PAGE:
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close this bookThe Costs of Climate Protection: A Guide for the Perplexed (WRI, 1997, 60 pages)
close this folder4. TRADE AND EQUITY ISSUES
View the documentA. Trade Issues
Open this folder and view contentsB. Distributional Effects

A. Trade Issues

Concerns about adverse international trade consequences are strong among businessmen who fear that if the United States unilaterally adopted a carbon tax its energy-intensive industries almost certainly would become less competitive in international trade. International shifts in the location of production, so-called 'leakage' effects, would mean that cuts in domestic emissions would be partially offset by increases in emissions abroad as energy-intensive industries expanded overseas (Barrett, 1994; Gaskins and Weyant, 1993). For these reasons, a carbon tax adopted unilaterally would be more costly to the U.S. economy and less effective in reducing global emissions than one adopted by many countries acting together.

Empirical research into the magnitude of leakage effects is somewhat inconclusive. The penalty for acting unilaterally would be greater for small economies than for large economies like that of the United States. Studies of unilateral emissions reduction policies in OECD countries predict leakage rates of between 3.5 and 70 percent12 (Manne, 1993; Oliveira-Martins et al., 1992; Pezzey, 1992; Rutherford, 1992). Studies in the United States suggest that cost differences created by international differences in environmental policies have minor impacts on trade and investment flows (Repetto, 1995).

12 The leakage late is measured as the increase in emissions outside the tax region over the emissions reduction within the region.

There would also be international trade gains, however. Given the size of the U.S. market, a tax-induced fall in U.S. energy consumption would help restrain world fuel prices, improving our terms of trade as a net oil-importing economy. Baseline projections suggest that in the absence of higher energy taxes, fossil fuel consumption in the United States and the rest of the world will continue to grow substantially in coming decades. One implication, given the already declining oil production in this country, is that OPEC will supply an increasing share of world petroleum markets, and the United States will become increasingly dependent on imports from OPEC producers. OPEC's world market share might reach 72 percent by 2015, more than in 1974 when its supply restrictions precipitated the first "oil shock" (U.S. EIA, 1996). A carbon tax would mitigate these energy security and trade risks.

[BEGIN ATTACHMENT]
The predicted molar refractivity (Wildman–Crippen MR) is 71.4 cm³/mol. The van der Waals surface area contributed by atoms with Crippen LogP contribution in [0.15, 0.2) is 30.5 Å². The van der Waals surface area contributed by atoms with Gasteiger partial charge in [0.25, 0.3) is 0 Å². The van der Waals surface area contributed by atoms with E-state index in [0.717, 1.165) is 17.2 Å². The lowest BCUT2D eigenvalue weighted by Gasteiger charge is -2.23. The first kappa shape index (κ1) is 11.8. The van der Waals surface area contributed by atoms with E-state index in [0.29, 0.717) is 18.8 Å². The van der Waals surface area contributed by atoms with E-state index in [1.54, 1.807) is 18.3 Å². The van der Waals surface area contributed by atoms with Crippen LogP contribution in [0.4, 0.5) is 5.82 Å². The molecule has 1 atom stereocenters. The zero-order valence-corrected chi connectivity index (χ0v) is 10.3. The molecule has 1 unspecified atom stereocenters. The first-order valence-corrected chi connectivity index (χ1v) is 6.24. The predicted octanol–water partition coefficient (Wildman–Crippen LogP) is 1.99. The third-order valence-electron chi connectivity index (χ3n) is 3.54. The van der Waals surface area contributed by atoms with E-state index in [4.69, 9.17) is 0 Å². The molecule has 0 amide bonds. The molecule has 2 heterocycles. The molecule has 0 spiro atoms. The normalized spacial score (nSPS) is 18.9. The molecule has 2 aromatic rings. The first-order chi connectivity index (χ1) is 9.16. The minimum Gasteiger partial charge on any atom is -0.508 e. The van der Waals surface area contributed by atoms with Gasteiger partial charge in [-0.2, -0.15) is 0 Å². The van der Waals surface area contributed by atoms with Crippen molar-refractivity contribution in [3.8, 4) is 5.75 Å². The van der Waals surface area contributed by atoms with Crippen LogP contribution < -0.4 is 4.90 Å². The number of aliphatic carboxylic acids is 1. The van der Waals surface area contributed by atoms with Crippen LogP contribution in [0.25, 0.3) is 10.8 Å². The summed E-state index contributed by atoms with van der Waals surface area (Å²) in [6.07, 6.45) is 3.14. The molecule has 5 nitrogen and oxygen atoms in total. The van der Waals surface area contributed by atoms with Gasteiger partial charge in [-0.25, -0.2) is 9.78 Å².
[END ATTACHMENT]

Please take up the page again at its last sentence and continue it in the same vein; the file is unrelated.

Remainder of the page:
If the United States adopted a carbon tax unilaterally, the risks of climate change faced by other countries would fall, reducing their incentive to act (Barrett, 1994). However, increasing international coordination within the Framework Convention on Climate Change means that unilateral action is unlikely. European countries have stated their willingness to adopt a carbon tax if major trading partners - the United States in particular - do the same (Commission of the European Communities, 1992). Sweden and Norway already have signaled willingness by adopting small taxes. Developing countries are clearly unwilling to commit themselves to action unless industrial countries that have emitted most of the carbon dioxide to date take the lead. Nonetheless, substantial economic reforms and restructuring of energy markets have taken place in developing and transitional economies, for purely economic reasons. Energy subsidies have been reduced, subsidies to energy-intensive industries have fallen, and institutional changes have opened the energy sector to improved technology and greater efficiency. These significant changes have already reduced CO2 emissions in these countries well below their projected levels (Reid and Goldemberg, 1997). Though undertaken for strictly economic reasons, these policy changes in other countries have greatly reduced the risks of unilateral U.S. action.